Steroids are very useful medications with fewer side effects when used properly than many other commonly used medications on the market.

    I don’t care if you want get up in arms over illegal use–it certainly is cheating. However, please stop the angst-ridden “steroids kill people” stuff. I prescribe various steroids almost daily. Used properly, they are extremely beneficial and have saved far more people than they have hurt–including the “anabolic steroids.”. Abusing any medication can have deleterious effects, and that should be the issue here, not a blanket condemnation of an entire class of pharmaceutical.

    • ctony1216 - Feb 13, 2013 at 3:05 PM

      What problems can abusing anabolic steroids cause? Anabolic steroids can cause serious side effects. Some of these effects can be permanent.

      In men, anabolic steroids can:
      Reduce sperm count.
      Shrink the testicles.
      Cause you not to be able to father children.
      Enlarge the breasts.

      In both men and women, anabolic steroids can cause:
      Bone growth to stop before it is complete in a teen. The teen may not reach his or her full adult height.
      A heart attack or stroke, even in a very young person.
      High blood pressure.
      Higher levels of bad cholesterol (LDL) and lower levels of good cholesterol (HDL).
      Liver disease and possibly liver cancer. The chance of these problems is higher when steroids are taken as a pill.
      Oily skin and acne.
      Male-pattern hair loss.
      Skin infections that can become severe if the drug was tainted with bacteria.
      Irritability, rage, uncontrolled high energy (mania), or false beliefs (delusions).

      Etc.

      http://men.webmd.com/guide/anabolic-steroid-abuse-topic-overview

    • raysfan1 - Feb 13, 2013 at 8:03 PM

      I’m well aware of the potential side effects. Literally every medication has side effects. Tylenol can cause liver failure in some people, as an example. Most of the side effects are dose dependent (more drug = more side effect), which in turn occurs more often when a drug is being abused rather than used properly as prescribed by a competent physician for a legitimate medical problem…which is back to the point I already made.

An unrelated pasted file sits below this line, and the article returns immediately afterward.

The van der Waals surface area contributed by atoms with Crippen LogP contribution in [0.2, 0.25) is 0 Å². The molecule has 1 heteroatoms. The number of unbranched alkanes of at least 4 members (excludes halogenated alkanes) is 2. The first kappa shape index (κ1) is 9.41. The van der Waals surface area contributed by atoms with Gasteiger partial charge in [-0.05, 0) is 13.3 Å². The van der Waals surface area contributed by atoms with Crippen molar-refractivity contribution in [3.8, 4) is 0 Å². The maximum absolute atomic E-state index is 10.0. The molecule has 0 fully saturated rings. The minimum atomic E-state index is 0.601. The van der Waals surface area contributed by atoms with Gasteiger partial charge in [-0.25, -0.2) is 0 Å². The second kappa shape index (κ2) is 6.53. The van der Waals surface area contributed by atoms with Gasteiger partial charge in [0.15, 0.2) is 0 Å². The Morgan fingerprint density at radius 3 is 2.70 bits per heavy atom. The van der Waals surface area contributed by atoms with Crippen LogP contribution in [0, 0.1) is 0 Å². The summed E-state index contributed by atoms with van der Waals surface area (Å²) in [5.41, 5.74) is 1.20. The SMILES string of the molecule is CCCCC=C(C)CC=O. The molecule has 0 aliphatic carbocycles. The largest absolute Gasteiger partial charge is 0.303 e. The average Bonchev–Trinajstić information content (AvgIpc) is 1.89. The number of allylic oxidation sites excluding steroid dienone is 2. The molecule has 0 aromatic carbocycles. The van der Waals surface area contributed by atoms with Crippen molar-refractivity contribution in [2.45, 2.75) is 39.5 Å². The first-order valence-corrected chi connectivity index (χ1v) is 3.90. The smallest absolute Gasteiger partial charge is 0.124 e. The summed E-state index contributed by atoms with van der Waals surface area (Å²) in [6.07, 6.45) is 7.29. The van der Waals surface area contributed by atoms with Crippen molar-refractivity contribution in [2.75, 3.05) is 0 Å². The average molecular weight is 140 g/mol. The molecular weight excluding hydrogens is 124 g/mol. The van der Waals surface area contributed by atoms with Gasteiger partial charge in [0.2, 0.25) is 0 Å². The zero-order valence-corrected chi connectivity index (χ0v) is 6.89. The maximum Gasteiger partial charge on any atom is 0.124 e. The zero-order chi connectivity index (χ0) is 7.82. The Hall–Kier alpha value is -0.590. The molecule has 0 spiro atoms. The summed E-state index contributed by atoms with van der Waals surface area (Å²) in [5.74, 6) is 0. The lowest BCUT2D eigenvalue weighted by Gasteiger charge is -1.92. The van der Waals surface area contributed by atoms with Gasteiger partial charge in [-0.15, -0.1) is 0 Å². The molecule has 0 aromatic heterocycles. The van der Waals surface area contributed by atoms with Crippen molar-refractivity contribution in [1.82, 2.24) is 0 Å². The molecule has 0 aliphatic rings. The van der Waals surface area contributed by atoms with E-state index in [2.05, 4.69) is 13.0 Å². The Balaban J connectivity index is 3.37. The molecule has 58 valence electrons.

14. dowhatifeellike - Feb 13, 2013 at 10:47 AM

    Apparently most HBT readers don’t understand how comics work.

  15. Old Gator - Feb 13, 2013 at 11:54 AM

    How far back does it go?

    During the middle Jurassic period, small, agile carnivores suddenly became huge destroying machines with gigantic claws, moutfulls of butcher knives, acute infrared and olfactory sensors and an accelerated metabolism, giving them a noteworthy advantage over the hulking herbivores on which they fed.

    I believe those carnivores had begun taking performance enhancing drugs.

  16. evogel - Feb 13, 2013 at 1:01 PM

    Two of my favorite things together! Calcaterra and XKCD! In the words of Daniel Tosh “you’ll hate life after sports anyway” so who cares if they’re harmful to your body. I doubt many people on this forum would refrain from using steroids if you told them “You’ll get to play baseball for 12 good seasons and be a 2-3 time all-star and make obscene amounts of money, but after you’ll probably have some lasting physical effects”.

  17. ctony1216 - Feb 13, 2013 at 2:56 PM

    There should be a rule that whenever you write a pro-PED story, you have to list the harmful side effects of those PEDs. Use the same rule that applies to drug ads on TV. For instance:

    Possible side effects of HGH use include:
    – nerve, muscle, or joint pain
    – swelling due to fluid in the body’s tissues (edema)
    – carpal tunnel syndrome
    – numbness and tingling of the skin
    – high cholesterol levels
    – HGH can also increase the risk of diabetes and contribute to the growth of cancerous tumors.

    Furthermore, if you get the drug illicitly, you may not know what you are really getting. Because of the high cost, HGH drugs have been counterfeited. If you are not getting HGH from your doctor, you may be getting an unapproved product.

    http://www.webmd.com/fitness-exercise/human-growth-hormone-hgh

  18. bh192012 - Feb 13, 2013 at 7:09 PM

    I thought White Zombie and Blade Runner had this all figured out…. “More Human Than Human”